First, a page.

It’s been scientifically proven that putting your bare feet on the earth transfers surface electrons from the earth into the body, which helps to settle the nervous system, create better blood flow, and induce a parasympathetic response.
Reframe your thinking.
Your stress response can be largely based on present context and past experiences. If you’re able to reframe your thinking and change your focus, you can change your stress response, too.
Our brains are wonderful tools of creation. But that doesn’t mean you need to paint the next Mona Lisa to get the benefit. It can be as simple as taking a new route on your walk or trying a new recipe.
Take care of your body and brain.
Responding better to stress can also be preventative. Eating right, hydrating often, exercising regularly, and sleeping well provide a healthy foundation for you to be in balance and better equipped to deal with stress.
How you breathe can be the difference between a mid-workout energy slump or crushing your personal record. If you’re breathing on autopilot during a workout, you’re less likely to get the oxygen you need for optimal results.
Instead try these methods of performance breathing, where you focus on your breathing mechanics and tempo in order to bring about a specific result.
Start with the basics.
A first step to improving your performance breathing is to work on low, diaphragmatic breathing instead of chest breathing. You’ll get more oxygen and energy this way. Warmup activities are also the perfect place to start with gradual exposure to nasal breathing and controlled breathing.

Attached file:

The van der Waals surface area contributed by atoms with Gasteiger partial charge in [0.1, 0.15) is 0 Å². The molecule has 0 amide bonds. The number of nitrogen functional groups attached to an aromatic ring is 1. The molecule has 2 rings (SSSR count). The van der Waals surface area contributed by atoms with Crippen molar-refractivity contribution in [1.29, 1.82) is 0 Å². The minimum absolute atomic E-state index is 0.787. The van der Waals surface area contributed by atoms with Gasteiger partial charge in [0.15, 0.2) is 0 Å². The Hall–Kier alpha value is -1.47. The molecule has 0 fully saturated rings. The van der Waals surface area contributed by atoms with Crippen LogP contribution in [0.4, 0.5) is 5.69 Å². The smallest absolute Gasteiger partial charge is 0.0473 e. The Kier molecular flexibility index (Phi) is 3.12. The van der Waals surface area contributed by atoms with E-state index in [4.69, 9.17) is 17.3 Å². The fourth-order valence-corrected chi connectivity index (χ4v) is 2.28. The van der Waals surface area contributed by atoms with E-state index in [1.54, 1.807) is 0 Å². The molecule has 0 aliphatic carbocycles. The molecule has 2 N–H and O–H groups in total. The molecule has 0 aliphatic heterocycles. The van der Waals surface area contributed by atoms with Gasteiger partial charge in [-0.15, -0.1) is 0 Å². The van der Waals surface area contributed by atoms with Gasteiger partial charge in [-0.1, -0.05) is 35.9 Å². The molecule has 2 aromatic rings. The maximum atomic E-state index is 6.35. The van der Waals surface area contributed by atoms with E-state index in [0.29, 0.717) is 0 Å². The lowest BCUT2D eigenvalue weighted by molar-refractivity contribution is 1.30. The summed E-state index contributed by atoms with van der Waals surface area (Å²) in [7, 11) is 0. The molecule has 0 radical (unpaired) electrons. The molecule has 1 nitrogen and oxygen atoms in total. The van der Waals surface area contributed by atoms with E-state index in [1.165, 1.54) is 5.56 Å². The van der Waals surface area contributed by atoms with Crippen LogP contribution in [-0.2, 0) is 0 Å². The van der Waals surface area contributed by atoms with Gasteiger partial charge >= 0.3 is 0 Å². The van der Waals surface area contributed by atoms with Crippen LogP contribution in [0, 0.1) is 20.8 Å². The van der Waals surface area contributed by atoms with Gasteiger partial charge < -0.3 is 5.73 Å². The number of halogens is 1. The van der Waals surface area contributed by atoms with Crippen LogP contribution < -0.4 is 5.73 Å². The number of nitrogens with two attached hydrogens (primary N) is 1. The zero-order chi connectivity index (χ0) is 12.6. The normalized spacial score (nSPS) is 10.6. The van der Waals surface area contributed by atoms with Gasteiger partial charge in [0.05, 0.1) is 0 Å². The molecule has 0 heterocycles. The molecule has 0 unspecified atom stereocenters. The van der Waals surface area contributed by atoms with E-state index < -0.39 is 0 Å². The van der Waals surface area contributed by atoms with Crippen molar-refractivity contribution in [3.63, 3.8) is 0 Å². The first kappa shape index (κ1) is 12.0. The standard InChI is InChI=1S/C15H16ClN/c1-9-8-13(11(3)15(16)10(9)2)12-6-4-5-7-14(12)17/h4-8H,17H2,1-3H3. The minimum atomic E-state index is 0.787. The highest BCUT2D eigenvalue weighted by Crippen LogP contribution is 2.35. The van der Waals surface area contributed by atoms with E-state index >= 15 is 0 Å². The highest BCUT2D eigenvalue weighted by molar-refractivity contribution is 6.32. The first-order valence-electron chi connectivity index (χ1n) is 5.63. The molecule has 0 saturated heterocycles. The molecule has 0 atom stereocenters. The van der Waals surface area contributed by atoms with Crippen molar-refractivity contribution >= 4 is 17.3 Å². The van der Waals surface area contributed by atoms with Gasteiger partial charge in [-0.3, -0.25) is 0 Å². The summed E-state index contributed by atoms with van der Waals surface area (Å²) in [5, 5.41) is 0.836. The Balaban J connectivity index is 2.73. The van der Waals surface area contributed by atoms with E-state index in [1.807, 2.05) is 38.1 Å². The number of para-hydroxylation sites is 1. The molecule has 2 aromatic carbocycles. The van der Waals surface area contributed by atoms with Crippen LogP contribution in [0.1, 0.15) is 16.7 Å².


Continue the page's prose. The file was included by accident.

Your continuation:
Customize your workout breathing.
Once you’re warmed up, it’s time to kick it into high gear. Your breathing can strongly impact your workout, so experiment with forceful exhales during efforts. Try to nasal breathe as long as you can before switching to mouth breathing.
Perk up your performance.
During strength training, try to get into a rhythm that allows you to exhale when you’re lifting a weight and inhale when you’re lowering a weight. For cardio, try to stay nasal breathing as long as possible, even if you have to slow down your pace. It may feel awkward at first, but your body should quickly adapt to the nasal breathing and you’ll soon notice the benefits.
Take your recovery up a notch.
During cooldown and regeneration, go back to nasal breathing to calm your body. Relaxation breathing at the end of a workout should focus on longer exhales to activate the parasympathetic system. For example, inhaling for four seconds, holding for two seconds, and then exhaling for six seconds.
Go beyond your workout.
Performance breathing doesn’t have to stay in the gym. There are so many times that it can help you in your general life. Try it during a stressful parenting situation, like when your child is throwing a tantrum. Or try it before large presentations at work, after a hard day, right when you wake up, or during any other high-pressure situation.
Already adding probiotics to your diet? Good! Now it’s time to think about omega-3-rich foods like fish, seeds, and avocados. New evidence from clinical trials shows that combining omega-3 fatty acids with probiotics may be even more beneficial to overall gut health.
How it works
Your gut is filled with billions of bacteria. Controlling the diversity of this bacteria has been linked to minimizing chronic inflammation — a condition that can be the start of various diseases like obesity, Type 2 diabetes, and neurodegeneration.
One study published in the journal Nutrients focused on two strains of probiotics, lactobacilli and bifidobacteria, which are responsible for preventing gut permeability, making it harder for bacteria to enter the bloodstream. Researchers found that when omega-3s were combined with these probiotic strains, the omega-3s acted as nutrition, or prebiotics, for the probiotic strains and enhanced their effectiveness. So omega-3s feed the good bacteria that you need to stay healthy and fight bad bacteria.
Because the combination of these three supplements had a positive response in microbiota diversity, it means they most likely can help boost the immune system and reduce low-grade inflammation.
Our bodies don’t produce omega-3 fatty acids, so the only way to get them is from foods or supplements. Generally you should get 2 to 3 grams of essential fatty acids each day.